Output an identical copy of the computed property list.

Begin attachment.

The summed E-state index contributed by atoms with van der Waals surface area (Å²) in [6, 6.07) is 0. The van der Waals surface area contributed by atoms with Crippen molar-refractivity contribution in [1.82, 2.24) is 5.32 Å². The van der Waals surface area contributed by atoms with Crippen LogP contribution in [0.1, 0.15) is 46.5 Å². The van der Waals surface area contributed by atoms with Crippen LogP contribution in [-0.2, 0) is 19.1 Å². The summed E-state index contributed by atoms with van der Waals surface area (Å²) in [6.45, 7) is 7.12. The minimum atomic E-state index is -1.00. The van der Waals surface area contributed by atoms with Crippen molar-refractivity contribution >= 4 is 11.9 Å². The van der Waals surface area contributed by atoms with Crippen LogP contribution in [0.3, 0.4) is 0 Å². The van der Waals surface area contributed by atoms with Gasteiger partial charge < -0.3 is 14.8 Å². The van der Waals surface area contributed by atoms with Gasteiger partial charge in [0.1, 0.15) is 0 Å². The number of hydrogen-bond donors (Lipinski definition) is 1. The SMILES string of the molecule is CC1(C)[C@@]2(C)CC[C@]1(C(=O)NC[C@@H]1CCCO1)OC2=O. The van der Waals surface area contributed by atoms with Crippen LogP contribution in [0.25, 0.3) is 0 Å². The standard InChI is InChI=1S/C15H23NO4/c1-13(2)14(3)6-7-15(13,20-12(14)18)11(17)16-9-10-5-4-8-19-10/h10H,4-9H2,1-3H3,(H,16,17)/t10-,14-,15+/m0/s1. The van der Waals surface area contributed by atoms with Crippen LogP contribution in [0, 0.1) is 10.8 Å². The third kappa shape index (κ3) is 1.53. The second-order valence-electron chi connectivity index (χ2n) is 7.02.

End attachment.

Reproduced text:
The summed E-state index contributed by atoms with van der Waals surface area (Å²) in [6, 6.07) is 0. The van der Waals surface area contributed by atoms with Crippen molar-refractivity contribution in [1.82, 2.24) is 5.32 Å². The van der Waals surface area contributed by atoms with Crippen LogP contribution in [0.1, 0.15) is 46.5 Å². The van der Waals surface area contributed by atoms with Crippen LogP contribution in [-0.2, 0) is 19.1 Å². The summed E-state index contributed by atoms with van der Waals surface area (Å²) in [6.45, 7) is 7.12. The minimum atomic E-state index is -1.00. The van der Waals surface area contributed by atoms with Crippen molar-refractivity contribution >= 4 is 11.9 Å². The van der Waals surface area contributed by atoms with Crippen LogP contribution in [0.3, 0.4) is 0 Å². The van der Waals surface area contributed by atoms with Gasteiger partial charge < -0.3 is 14.8 Å². The van der Waals surface area contributed by atoms with Gasteiger partial charge in [0.1, 0.15) is 0 Å². The number of hydrogen-bond donors (Lipinski definition) is 1. The SMILES string of the molecule is CC1(C)[C@@]2(C)CC[C@]1(C(=O)NC[C@@H]1CCCO1)OC2=O. The van der Waals surface area contributed by atoms with Crippen LogP contribution in [0.25, 0.3) is 0 Å². The standard InChI is InChI=1S/C15H23NO4/c1-13(2)14(3)6-7-15(13,20-12(14)18)11(17)16-9-10-5-4-8-19-10/h10H,4-9H2,1-3H3,(H,16,17)/t10-,14-,15+/m0/s1. The van der Waals surface area contributed by atoms with Crippen LogP contribution in [0, 0.1) is 10.8 Å². The third kappa shape index (κ3) is 1.53. The second-order valence-electron chi connectivity index (χ2n) is 7.02.